NCBI ROFL: Bionic insect cyborgs: 90% insect, 10% robot, 100% terrifying.

By ncbi rofl | July 21, 2011 7:00 pm

Balloon-assisted flight of radio-controlled insect biobots.

“We report on radio-controlled insect biobots by directing the flight of Manduca sexta through neuromuscular activation. Early metamorphosis insertion technology was used to implant metal wire probes into the insect brain and thorax tissue. Inserted probes were adopted by the developing tissue as a result of the metamorphic growth. A mechanically and electrically reliable interface with the insect tissue was realized with respect to the insect’s behavioral and anatomical adoption. Helium balloons were used to increase the payload capacity and flight duration of the insect biobots enabling a large number of applications. A super-regenerative receiver with a weight of 650 mg and 750 muW of power consumption was built to control the insect flight path through remotely transmitted electrical stimulation pulses. Initiation and cessation of flight, as well as yaw actuation, were obtained on freely flying balloon-assisted moths through joystick manipulation on a conventional model airplane remote controller.”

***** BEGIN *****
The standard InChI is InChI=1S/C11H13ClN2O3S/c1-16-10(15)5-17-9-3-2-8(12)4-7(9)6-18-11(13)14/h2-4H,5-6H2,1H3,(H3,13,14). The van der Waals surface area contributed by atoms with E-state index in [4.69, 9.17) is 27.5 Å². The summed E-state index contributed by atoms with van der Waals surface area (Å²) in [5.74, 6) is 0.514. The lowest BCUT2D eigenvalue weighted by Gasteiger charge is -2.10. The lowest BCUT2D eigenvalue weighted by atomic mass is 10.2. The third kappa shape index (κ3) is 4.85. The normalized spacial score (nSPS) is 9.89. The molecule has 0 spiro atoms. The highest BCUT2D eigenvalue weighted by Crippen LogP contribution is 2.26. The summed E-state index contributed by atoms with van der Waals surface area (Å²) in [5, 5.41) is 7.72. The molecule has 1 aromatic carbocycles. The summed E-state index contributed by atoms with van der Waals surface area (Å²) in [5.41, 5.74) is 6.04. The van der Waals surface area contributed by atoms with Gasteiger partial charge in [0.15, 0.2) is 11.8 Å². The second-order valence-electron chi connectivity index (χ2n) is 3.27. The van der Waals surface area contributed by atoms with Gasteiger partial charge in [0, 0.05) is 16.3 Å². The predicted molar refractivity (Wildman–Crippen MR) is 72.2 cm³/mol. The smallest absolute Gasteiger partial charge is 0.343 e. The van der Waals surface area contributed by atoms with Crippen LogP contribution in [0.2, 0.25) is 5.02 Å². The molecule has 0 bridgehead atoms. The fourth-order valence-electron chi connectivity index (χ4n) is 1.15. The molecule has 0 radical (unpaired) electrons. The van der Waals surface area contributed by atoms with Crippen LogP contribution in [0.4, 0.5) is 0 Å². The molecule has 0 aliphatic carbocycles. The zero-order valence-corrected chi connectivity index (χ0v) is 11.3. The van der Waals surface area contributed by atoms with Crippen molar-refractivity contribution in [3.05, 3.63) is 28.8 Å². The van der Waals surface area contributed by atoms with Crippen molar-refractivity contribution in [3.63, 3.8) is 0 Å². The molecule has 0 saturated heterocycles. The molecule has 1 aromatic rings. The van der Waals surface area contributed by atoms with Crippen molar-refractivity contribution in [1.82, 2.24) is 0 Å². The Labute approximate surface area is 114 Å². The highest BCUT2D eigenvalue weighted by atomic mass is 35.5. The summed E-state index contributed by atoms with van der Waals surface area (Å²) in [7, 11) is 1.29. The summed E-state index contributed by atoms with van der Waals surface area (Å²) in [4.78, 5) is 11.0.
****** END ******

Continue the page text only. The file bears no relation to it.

Photo: flickr/ sarihuella

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  • Melissa

    Oh how I would love to play with a remote controlled biobot! I want to see it in action.

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NCBI ROFL is the brainchild of two Molecular and Cell Biology graduate students at UC Berkeley and features real research articles from the PubMed database (which is housed by the National Center for Biotechnology information, aka NCBI) that they find amusing (ROFL is a commonly-used internet acronym for "rolling on the floor, laughing"). Follow us on twitter: @ncbirofl

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